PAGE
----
Panel #6

Here's panel #6. The gold color is highly iridescent/metallic, and the underpainting layers that show up mainly as purple are also a bit iridescent. The overall piece is glossy, with the red and white being the most matte of the colors. I find it nearly impossible to capture those subtle differences in the finish in photos and I feel it's an important characteristic of the finished piece.

Panel #6 (detail)

Panel #6 (detail)

Panel #6 (detail)

One of my favorite techniques that shows up in my work again and again is 'painting the negative,' for lack of a better way to describe it (as in the lotus, above). I paint in the negative space of the object, leaving lines of the background color showing through to create an outline. It's challenging to get the object to turn out looking right, but I always end up enjoying how it looks even when the shape isn't that accurate. It fools the eye - from a distance, it appears that the lines are painted on top as you'd expect. As you move closer and realize that the lines are actually 'behind' the negative space, it makes your focus shift back and forth between what seems logical and the reality of the layers.

Panel #6 (detail)

I always consider the edges of works on stretched canvas as part of the piece. On some, the edges tell the whole history of the painting. Patches of colors that I use on the very first layers of underpainting I'll allow to show through, even if they don't appear on the front of the finished piece. For viewers who are interested enough to look that close, I like leaving those kinds of little glimpses into the painting process.

Panel #6 (detail)

The green poison arrow frog is in the usual pose it always seems to be in just about every photo I've seen of one. I originally planned to paint it in a sitting position, but this climbing pose does seem to show off its stunning patterning the best. It may be a cliche, but I think it still looks interesting in the context of the rest of the painting.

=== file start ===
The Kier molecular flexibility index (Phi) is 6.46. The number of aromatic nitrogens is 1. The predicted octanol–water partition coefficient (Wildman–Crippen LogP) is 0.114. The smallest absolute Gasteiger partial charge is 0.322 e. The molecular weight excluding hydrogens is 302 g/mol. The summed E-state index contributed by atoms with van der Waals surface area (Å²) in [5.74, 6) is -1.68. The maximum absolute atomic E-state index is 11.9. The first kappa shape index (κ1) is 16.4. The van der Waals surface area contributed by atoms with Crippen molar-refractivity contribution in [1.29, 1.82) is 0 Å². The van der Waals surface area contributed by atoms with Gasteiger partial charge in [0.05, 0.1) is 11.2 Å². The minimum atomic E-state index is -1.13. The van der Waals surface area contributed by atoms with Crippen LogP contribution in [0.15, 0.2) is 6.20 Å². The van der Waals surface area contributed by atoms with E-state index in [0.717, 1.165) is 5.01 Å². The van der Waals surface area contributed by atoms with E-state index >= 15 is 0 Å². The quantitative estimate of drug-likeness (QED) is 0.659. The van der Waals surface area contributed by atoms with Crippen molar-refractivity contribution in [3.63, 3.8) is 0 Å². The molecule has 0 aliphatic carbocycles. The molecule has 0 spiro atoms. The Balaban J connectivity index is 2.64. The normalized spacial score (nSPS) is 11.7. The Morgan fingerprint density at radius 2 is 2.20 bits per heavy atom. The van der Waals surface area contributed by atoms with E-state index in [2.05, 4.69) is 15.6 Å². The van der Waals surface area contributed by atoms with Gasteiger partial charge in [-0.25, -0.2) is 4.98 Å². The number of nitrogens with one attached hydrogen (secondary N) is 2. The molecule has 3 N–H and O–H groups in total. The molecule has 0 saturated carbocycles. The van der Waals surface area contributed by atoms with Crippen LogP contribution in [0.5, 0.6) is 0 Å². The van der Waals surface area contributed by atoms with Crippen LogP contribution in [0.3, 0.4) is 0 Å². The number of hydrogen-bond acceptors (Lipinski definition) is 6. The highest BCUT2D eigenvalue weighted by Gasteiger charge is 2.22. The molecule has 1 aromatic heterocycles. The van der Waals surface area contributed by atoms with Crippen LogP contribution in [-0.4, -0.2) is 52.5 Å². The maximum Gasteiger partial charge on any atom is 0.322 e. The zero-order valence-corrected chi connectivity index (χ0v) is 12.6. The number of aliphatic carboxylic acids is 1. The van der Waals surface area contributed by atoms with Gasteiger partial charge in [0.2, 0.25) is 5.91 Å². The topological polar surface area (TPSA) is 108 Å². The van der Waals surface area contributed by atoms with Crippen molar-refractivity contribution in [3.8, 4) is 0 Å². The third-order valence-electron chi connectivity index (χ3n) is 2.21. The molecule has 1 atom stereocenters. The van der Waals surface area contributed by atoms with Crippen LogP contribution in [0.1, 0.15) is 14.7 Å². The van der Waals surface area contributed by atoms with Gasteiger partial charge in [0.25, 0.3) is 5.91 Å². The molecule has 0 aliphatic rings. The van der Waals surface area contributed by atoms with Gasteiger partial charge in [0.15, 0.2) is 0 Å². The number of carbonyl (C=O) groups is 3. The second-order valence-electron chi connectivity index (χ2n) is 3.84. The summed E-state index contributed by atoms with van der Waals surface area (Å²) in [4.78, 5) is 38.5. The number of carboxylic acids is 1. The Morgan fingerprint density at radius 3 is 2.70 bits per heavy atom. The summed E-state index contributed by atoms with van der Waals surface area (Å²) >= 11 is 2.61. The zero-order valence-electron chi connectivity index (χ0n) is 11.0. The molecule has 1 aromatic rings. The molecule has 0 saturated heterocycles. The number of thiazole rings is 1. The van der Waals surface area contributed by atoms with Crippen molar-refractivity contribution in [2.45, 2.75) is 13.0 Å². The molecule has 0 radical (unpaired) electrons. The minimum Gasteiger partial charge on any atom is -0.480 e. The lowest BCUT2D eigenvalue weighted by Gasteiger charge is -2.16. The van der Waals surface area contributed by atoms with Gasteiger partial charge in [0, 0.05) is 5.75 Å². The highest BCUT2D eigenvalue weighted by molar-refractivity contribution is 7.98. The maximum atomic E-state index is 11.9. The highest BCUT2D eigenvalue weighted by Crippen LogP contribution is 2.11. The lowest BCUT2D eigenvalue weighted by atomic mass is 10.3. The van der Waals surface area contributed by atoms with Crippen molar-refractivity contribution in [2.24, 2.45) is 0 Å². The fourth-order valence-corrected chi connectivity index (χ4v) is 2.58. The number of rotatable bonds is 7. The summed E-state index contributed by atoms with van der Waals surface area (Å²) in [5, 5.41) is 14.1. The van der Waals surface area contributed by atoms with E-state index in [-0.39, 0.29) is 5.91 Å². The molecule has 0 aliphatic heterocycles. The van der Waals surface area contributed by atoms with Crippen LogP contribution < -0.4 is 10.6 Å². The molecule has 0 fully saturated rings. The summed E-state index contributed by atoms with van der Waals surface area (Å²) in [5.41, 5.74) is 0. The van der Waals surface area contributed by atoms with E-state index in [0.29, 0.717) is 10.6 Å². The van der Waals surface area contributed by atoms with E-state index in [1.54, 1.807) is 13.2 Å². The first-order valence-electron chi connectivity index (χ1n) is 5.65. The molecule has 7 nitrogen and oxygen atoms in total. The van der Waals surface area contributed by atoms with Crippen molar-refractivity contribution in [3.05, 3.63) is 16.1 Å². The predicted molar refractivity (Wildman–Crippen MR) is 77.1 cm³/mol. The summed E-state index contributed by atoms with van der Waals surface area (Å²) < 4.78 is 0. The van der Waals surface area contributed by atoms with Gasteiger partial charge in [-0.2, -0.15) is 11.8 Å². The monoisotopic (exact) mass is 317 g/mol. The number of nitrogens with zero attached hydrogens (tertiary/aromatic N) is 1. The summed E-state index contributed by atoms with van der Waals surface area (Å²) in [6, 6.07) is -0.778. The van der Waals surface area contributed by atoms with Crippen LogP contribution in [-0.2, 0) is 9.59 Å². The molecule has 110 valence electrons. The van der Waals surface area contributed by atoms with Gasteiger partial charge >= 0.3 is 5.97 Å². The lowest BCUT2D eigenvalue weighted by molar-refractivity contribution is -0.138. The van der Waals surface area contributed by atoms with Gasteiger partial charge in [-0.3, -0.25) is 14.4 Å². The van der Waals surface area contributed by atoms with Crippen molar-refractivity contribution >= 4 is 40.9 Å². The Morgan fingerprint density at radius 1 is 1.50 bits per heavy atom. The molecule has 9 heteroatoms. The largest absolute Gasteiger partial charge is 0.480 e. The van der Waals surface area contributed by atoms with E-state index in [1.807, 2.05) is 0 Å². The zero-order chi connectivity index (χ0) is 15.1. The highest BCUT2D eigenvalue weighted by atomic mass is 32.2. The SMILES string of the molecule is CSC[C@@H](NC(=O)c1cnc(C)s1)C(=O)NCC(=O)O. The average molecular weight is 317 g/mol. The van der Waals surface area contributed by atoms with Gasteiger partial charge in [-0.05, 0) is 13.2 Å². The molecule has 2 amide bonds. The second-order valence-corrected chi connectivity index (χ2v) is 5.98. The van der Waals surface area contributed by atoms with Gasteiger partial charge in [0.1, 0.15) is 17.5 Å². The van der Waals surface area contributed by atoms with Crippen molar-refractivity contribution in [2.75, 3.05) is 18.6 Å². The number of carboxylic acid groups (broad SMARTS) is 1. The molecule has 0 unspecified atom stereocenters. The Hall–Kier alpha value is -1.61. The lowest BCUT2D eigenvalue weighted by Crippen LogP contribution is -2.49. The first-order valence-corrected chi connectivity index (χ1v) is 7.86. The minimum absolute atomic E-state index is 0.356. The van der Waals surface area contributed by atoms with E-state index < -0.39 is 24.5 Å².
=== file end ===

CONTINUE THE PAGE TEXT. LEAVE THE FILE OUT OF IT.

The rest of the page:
One panel down, seven more to come.

Tuesday, December 13, 2011

WIP: Panel #8 of 8

I've been working on a large commissioned painting for some time now, and as it's nearing completion I thought I could share some progress as I work. The piece consists of 8 panels, each 18" x 18". They will be displayed in their new home all together as an arranged group, but are also meant to work as individual pieces if they ever need to be split up due to wall space issues. More about the subject matter and other details later.

Panel #8 (work in progress)

Panel #8 (detail, work in progress)

Most of the panels are in a bit of a transitional ugly phase right now, and this one is no exception. There are dozens of layers at this point. I'm using acrylic paint with a bit of iridescent medium here and there. I'm also using lots of gloss medium and glazing medium which helps give it depth and makes the surface quite reflective (and difficult to photograph without glare).

More photos to come!